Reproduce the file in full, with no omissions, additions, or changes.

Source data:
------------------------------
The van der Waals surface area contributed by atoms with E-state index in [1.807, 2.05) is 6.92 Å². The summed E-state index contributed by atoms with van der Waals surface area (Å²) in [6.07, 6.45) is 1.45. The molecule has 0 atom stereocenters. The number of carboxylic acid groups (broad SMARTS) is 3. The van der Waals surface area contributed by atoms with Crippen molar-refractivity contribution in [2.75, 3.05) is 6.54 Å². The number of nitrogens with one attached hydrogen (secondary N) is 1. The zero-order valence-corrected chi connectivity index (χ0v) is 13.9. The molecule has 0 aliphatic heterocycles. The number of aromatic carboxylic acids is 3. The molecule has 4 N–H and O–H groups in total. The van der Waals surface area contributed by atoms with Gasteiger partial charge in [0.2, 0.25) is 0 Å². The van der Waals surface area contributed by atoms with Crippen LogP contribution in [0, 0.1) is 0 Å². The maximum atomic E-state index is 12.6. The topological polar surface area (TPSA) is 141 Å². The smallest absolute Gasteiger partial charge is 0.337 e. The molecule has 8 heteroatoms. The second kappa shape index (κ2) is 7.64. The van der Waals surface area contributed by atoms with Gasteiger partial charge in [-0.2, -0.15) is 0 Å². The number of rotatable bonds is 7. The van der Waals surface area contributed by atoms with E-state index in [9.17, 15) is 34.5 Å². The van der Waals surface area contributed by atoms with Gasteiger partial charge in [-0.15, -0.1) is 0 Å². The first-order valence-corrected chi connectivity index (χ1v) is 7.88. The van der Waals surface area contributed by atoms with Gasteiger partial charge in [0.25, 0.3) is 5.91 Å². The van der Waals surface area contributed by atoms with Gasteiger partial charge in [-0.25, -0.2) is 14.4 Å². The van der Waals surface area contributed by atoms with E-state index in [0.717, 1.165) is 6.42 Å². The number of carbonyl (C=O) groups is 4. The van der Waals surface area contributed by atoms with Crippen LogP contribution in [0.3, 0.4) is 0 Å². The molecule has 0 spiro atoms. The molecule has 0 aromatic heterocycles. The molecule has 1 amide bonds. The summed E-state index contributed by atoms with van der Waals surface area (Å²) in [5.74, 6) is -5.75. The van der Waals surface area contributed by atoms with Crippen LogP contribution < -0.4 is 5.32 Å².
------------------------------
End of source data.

The van der Waals surface area contributed by atoms with E-state index in [1.807, 2.05) is 6.92 Å². The summed E-state index contributed by atoms with van der Waals surface area (Å²) in [6.07, 6.45) is 1.45. The molecule has 0 atom stereocenters. The number of carboxylic acid groups (broad SMARTS) is 3. The van der Waals surface area contributed by atoms with Crippen molar-refractivity contribution in [2.75, 3.05) is 6.54 Å². The number of nitrogens with one attached hydrogen (secondary N) is 1. The zero-order valence-corrected chi connectivity index (χ0v) is 13.9. The molecule has 0 aliphatic heterocycles. The number of aromatic carboxylic acids is 3. The molecule has 4 N–H and O–H groups in total. The van der Waals surface area contributed by atoms with Gasteiger partial charge in [0.2, 0.25) is 0 Å². The van der Waals surface area contributed by atoms with Crippen LogP contribution in [0, 0.1) is 0 Å². The maximum atomic E-state index is 12.6. The topological polar surface area (TPSA) is 141 Å². The smallest absolute Gasteiger partial charge is 0.337 e. The molecule has 8 heteroatoms. The second kappa shape index (κ2) is 7.64. The van der Waals surface area contributed by atoms with Gasteiger partial charge in [-0.2, -0.15) is 0 Å². The number of rotatable bonds is 7. The van der Waals surface area contributed by atoms with E-state index in [9.17, 15) is 34.5 Å². The van der Waals surface area contributed by atoms with Gasteiger partial charge in [-0.15, -0.1) is 0 Å². The first-order valence-corrected chi connectivity index (χ1v) is 7.88. The van der Waals surface area contributed by atoms with Gasteiger partial charge in [0.25, 0.3) is 5.91 Å². The van der Waals surface area contributed by atoms with Gasteiger partial charge in [-0.25, -0.2) is 14.4 Å². The van der Waals surface area contributed by atoms with E-state index in [0.717, 1.165) is 6.42 Å². The number of carbonyl (C=O) groups is 4. The van der Waals surface area contributed by atoms with Crippen LogP contribution in [0.3, 0.4) is 0 Å². The molecule has 0 spiro atoms. The molecule has 0 aromatic heterocycles. The molecule has 1 amide bonds. The summed E-state index contributed by atoms with van der Waals surface area (Å²) in [5.74, 6) is -5.75. The van der Waals surface area contributed by atoms with Crippen LogP contribution < -0.4 is 5.32 Å².